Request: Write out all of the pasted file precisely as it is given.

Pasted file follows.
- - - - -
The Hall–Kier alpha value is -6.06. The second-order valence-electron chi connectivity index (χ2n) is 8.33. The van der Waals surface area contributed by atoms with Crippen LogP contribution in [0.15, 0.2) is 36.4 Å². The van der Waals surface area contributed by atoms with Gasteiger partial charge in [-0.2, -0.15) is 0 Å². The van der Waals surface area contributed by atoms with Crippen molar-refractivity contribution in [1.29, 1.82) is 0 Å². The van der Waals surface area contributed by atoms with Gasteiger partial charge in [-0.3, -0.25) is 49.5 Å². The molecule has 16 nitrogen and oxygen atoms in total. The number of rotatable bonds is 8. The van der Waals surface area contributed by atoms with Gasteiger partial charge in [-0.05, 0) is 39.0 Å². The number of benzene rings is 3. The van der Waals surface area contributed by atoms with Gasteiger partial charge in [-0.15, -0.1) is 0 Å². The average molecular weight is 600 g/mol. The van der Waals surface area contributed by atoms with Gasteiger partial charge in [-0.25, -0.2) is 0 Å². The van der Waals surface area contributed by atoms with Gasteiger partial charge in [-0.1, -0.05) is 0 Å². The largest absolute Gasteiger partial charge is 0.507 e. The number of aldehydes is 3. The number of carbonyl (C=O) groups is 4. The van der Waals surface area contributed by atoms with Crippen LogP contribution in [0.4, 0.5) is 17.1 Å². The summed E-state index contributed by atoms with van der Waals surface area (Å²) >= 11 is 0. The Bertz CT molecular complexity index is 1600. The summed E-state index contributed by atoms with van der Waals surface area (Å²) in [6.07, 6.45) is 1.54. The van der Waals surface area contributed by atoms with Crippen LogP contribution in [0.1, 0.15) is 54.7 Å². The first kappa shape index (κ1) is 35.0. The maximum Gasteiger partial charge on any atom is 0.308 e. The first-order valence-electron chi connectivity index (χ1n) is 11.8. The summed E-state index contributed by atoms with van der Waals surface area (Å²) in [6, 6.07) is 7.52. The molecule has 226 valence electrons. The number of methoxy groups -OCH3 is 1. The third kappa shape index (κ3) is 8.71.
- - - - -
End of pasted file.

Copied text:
The Hall–Kier alpha value is -6.06. The second-order valence-electron chi connectivity index (χ2n) is 8.33. The van der Waals surface area contributed by atoms with Crippen LogP contribution in [0.15, 0.2) is 36.4 Å². The van der Waals surface area contributed by atoms with Gasteiger partial charge in [-0.2, -0.15) is 0 Å². The van der Waals surface area contributed by atoms with Crippen molar-refractivity contribution in [1.29, 1.82) is 0 Å². The van der Waals surface area contributed by atoms with Gasteiger partial charge in [-0.3, -0.25) is 49.5 Å². The molecule has 16 nitrogen and oxygen atoms in total. The number of rotatable bonds is 8. The van der Waals surface area contributed by atoms with Gasteiger partial charge in [-0.05, 0) is 39.0 Å². The number of benzene rings is 3. The van der Waals surface area contributed by atoms with Gasteiger partial charge in [-0.15, -0.1) is 0 Å². The average molecular weight is 600 g/mol. The van der Waals surface area contributed by atoms with Gasteiger partial charge in [-0.25, -0.2) is 0 Å². The van der Waals surface area contributed by atoms with Gasteiger partial charge in [-0.1, -0.05) is 0 Å². The largest absolute Gasteiger partial charge is 0.507 e. The number of aldehydes is 3. The number of carbonyl (C=O) groups is 4. The van der Waals surface area contributed by atoms with Crippen LogP contribution in [0.4, 0.5) is 17.1 Å². The summed E-state index contributed by atoms with van der Waals surface area (Å²) >= 11 is 0. The Bertz CT molecular complexity index is 1600. The summed E-state index contributed by atoms with van der Waals surface area (Å²) in [6.07, 6.45) is 1.54. The van der Waals surface area contributed by atoms with Crippen LogP contribution in [0.1, 0.15) is 54.7 Å². The first kappa shape index (κ1) is 35.0. The maximum Gasteiger partial charge on any atom is 0.308 e. The first-order valence-electron chi connectivity index (χ1n) is 11.8. The summed E-state index contributed by atoms with van der Waals surface area (Å²) in [6, 6.07) is 7.52. The molecule has 226 valence electrons. The number of methoxy groups -OCH3 is 1. The third kappa shape index (κ3) is 8.71.